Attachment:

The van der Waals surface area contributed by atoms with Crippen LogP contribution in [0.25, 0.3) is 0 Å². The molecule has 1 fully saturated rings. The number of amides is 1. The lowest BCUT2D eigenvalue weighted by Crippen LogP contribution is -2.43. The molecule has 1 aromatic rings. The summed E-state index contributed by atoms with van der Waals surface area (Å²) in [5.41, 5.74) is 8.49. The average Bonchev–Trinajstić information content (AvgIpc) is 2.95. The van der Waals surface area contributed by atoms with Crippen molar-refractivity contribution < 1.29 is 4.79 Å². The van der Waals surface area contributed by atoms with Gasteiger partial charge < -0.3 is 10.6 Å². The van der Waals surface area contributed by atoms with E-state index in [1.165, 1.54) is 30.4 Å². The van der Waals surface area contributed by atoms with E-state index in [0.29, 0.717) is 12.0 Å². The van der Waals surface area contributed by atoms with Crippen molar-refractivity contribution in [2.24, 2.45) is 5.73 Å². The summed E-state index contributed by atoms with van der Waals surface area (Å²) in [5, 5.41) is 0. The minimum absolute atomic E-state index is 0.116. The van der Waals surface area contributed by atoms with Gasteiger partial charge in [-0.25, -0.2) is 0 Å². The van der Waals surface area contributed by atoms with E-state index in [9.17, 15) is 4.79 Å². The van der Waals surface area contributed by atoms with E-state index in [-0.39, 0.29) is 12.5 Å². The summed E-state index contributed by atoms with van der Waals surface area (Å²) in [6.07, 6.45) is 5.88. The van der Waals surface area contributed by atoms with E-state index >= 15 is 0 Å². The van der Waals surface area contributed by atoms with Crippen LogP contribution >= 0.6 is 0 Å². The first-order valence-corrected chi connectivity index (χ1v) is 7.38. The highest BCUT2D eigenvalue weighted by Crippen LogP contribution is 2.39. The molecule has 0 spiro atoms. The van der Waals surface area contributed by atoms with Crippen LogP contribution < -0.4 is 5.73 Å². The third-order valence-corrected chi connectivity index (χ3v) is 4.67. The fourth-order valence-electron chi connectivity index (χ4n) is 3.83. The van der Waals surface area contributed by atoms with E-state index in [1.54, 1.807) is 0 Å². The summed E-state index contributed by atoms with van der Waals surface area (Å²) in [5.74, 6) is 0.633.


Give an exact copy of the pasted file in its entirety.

The van der Waals surface area contributed by atoms with Crippen LogP contribution in [0.25, 0.3) is 0 Å². The molecule has 1 fully saturated rings. The number of amides is 1. The lowest BCUT2D eigenvalue weighted by Crippen LogP contribution is -2.43. The molecule has 1 aromatic rings. The summed E-state index contributed by atoms with van der Waals surface area (Å²) in [5.41, 5.74) is 8.49. The average Bonchev–Trinajstić information content (AvgIpc) is 2.95. The van der Waals surface area contributed by atoms with Crippen molar-refractivity contribution < 1.29 is 4.79 Å². The van der Waals surface area contributed by atoms with Gasteiger partial charge < -0.3 is 10.6 Å². The van der Waals surface area contributed by atoms with E-state index in [1.165, 1.54) is 30.4 Å². The van der Waals surface area contributed by atoms with E-state index in [0.29, 0.717) is 12.0 Å². The van der Waals surface area contributed by atoms with Crippen molar-refractivity contribution in [2.24, 2.45) is 5.73 Å². The summed E-state index contributed by atoms with van der Waals surface area (Å²) in [5, 5.41) is 0. The minimum absolute atomic E-state index is 0.116. The van der Waals surface area contributed by atoms with Gasteiger partial charge in [-0.25, -0.2) is 0 Å². The van der Waals surface area contributed by atoms with E-state index in [9.17, 15) is 4.79 Å². The van der Waals surface area contributed by atoms with E-state index in [-0.39, 0.29) is 12.5 Å². The summed E-state index contributed by atoms with van der Waals surface area (Å²) in [6.07, 6.45) is 5.88. The van der Waals surface area contributed by atoms with E-state index >= 15 is 0 Å². The van der Waals surface area contributed by atoms with Crippen LogP contribution >= 0.6 is 0 Å². The first-order valence-corrected chi connectivity index (χ1v) is 7.38. The highest BCUT2D eigenvalue weighted by Crippen LogP contribution is 2.39. The molecule has 0 spiro atoms. The van der Waals surface area contributed by atoms with Crippen LogP contribution < -0.4 is 5.73 Å². The third-order valence-corrected chi connectivity index (χ3v) is 4.67. The fourth-order valence-electron chi connectivity index (χ4n) is 3.83. The van der Waals surface area contributed by atoms with E-state index in [1.54, 1.807) is 0 Å². The summed E-state index contributed by atoms with van der Waals surface area (Å²) in [5.74, 6) is 0.633.